Iraq in Chaos, Not Civil War
John Keegan, defence editor of the London Daily Telegraph and arguably the most important military affairs writer of his generation, contends that the chaos in Iraq is not a civil war.
He contends as I have for some time (See, for example, my Dec. 2004 TCS essay “Civil War Enthusiasts“) that in addition to violence and primarily domestic participants there is a third key element that defines a civil war.
The point of the violence must be sovereign rule: combatants must be trying either to seize national power or to maintain it. This is the difference between, for example, the Russian civil war and the tribal rebellions now taking place in 14 of India’s 28 states, or the late 1990s insurgency of Subcomandante Marcos in Mexico. Revenge, struggles for rights, mass criminality and positioning for economic gain are not sufficient, individually or severally. The opponents must be fighting to rule.
There are three major categories of player in Iraq’s domestic violence, each of which has important internal divisions. The Sunni insurgency dominated the violence until spring of this year, when its bombing of the mosque at Samarra finally delivered the long-standing goal of goading Shias into large-scale reprisals. The Sunni violence is composed of two principal parts, one motivated by hardcore Wahhabist and Salafist Islam, and the other by the secular outlook of Baathism.
The second main category is the Shia militias. The most dangerous and active of these is the Mahdi army associated with Muqtada al-Sadr, a fractious and nebulous phenomenon that includes many groups whose connection to the movement is nominal. The older and less active—though better organised—Shia militia is the Badr Organisation, formed during the Shia struggle against Saddam, and originally trained and based in Iran. Badr belongs to Sciri, one of Iraq’s two main Iranian-backed political parties and is almost always at odds with the al-Sadr movement, which derives its popularity from Iraqi nationalism.
The third major player in the Iraqi civil killing is the tendency that fights on behalf of the Iraqi state against the sectarian agendas of the Sunni insurgency and the Shia militias. The Iraqi police, police commandos and other ministry of interior forces have been heavily infiltrated by the militias, especially the Mahdi army. The Iraqi army is far more independent. With almost 500,000 Iraqis serving with the police or army, it seems safe to say well over 100,000 Iraqis are fighting for the state against the militias and the insurgents. They represent a major armed faction whose agenda is the preservation of a unified, secular and pluralistic state.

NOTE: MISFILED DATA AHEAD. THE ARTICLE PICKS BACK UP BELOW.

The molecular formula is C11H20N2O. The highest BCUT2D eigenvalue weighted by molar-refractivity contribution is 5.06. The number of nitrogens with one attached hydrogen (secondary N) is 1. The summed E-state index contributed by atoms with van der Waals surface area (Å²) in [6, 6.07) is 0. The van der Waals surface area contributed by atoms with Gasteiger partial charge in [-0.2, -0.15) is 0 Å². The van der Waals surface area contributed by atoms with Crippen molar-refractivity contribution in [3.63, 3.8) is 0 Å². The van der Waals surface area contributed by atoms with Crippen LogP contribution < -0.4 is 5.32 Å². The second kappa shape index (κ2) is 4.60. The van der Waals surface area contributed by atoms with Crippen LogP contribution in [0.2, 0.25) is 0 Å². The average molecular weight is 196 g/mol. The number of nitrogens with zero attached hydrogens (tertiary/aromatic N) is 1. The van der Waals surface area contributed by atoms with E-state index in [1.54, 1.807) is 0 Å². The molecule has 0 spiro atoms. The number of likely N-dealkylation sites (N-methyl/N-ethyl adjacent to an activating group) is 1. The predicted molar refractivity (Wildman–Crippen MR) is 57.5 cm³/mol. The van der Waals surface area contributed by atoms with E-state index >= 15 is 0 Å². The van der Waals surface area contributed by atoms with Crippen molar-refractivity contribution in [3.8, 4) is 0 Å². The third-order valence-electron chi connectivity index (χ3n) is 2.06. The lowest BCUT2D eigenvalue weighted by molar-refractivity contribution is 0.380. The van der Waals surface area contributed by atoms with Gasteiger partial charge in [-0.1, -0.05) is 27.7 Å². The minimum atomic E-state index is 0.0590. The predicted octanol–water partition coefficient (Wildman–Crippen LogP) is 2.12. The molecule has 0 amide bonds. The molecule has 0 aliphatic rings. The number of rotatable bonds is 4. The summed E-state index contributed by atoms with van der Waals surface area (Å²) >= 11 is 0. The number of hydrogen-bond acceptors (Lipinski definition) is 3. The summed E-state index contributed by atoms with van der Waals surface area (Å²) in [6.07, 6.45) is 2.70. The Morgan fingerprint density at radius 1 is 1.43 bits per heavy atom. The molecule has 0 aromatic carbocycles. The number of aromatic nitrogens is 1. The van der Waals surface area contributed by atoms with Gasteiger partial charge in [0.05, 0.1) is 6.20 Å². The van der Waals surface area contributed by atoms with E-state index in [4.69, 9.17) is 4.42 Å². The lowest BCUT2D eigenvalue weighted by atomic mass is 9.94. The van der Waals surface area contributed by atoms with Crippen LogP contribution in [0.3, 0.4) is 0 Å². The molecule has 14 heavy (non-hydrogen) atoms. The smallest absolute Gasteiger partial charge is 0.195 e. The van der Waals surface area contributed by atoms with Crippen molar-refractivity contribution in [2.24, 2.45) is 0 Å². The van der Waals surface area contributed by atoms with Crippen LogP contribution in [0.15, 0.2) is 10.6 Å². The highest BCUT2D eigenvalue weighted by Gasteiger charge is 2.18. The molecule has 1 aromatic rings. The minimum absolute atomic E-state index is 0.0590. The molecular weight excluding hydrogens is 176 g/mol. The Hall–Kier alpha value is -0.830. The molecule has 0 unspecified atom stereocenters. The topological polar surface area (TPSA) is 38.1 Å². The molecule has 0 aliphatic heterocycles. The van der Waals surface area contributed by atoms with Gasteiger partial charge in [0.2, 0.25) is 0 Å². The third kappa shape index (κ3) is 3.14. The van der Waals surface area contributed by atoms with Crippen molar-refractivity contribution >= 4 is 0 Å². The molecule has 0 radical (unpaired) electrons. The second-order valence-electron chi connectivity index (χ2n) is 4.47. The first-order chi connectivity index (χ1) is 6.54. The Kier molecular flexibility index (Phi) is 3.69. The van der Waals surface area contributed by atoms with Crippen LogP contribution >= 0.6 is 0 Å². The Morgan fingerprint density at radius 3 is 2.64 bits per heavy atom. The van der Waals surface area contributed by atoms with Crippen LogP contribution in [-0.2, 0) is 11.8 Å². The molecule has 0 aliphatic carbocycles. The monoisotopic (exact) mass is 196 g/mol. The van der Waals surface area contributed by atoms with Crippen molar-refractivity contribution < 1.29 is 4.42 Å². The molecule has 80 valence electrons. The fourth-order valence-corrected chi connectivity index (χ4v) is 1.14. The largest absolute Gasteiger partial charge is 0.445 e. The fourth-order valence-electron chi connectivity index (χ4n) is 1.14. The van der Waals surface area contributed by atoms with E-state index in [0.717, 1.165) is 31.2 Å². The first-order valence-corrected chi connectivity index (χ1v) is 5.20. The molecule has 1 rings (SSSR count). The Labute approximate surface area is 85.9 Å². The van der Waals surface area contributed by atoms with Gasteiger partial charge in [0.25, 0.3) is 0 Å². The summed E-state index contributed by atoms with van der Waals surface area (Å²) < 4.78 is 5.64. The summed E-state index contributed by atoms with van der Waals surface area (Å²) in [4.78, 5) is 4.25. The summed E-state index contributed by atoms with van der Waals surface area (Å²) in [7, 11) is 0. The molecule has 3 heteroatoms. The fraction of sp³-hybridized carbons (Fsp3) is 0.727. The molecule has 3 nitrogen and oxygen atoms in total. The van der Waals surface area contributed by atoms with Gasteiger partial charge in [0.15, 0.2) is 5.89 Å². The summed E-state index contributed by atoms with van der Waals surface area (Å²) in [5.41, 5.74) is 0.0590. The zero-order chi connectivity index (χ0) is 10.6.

The most striking feature of the civil violence in Iraq is that it is for the most part decidedly unmilitary. Despite the names of the two Shia militias, only the third group, the state forces, exhibits the military characteristics of the principal actors in the five conflicts that we recognise as civil wars: uniforms, clear chains of command, acknowledged leadership, and official, public war aims.
There are no, or almost no, battles in Iraq’s domestic killing. Civilians are the principal targets. The looser definition of the “war” part of civil war nonetheless acknowledges that if factions or regions are killing enough people for enough time, it can be petty not to recognise the conflict as something very like a war. Iraq meets this standard only partly: the non-state players for the most part lack anything like the public character of players in civil wars to date. In other words, it is not so much that Iraq is a conflict without uniforms and fighting that prevents it from being a civil war, but rather that it is violence in which no player except the state and al Qaeda, which is a minor player, says what it wants, or indeed says that it wants anything other than the continuation of the country’s elected government. (One Sunni Islamist group has recently called for a separate Sunni state.)
An important feature of the conflict in Iraq is the lack of public rhetoric against the enemy by popular leaders. All of Iraq’s leaders call constantly for unity, tolerance and an end to the violence. This was far from the case with Lenin, Franco, Cromwell or even Lincoln. To the extent that Iraq’s violence involves separatist and regional tendencies, the lack of any public aspect to the factional desires extends to an absence of explicit territorial ambitions. (The Kurds do not feature much in Iraq’s civil war scenario. They are essentially separate from the Arab Iraqi state, and should they move to formalise this status, no Arab Iraqi player will be strong enough to stop them.)
This is largely a semantic argument; whether we call it “civil war” or “chaos” it remains a bloody mess and perhaps an intractable one.
It is important, though, because it focuses attention on a rather critical fact: In a civil war, the winner governs. That was the case in the English, American, Russian and Spanish Civil Wars. In Iraq, however, there is no shadow government waiting to take over the reigns of power. The violence seems likely to continue until it is either suppressed by an effective government that gains the confidence and cooperation of its citizenry or until Iraq fractures into innumerable micro-states incapable of governance.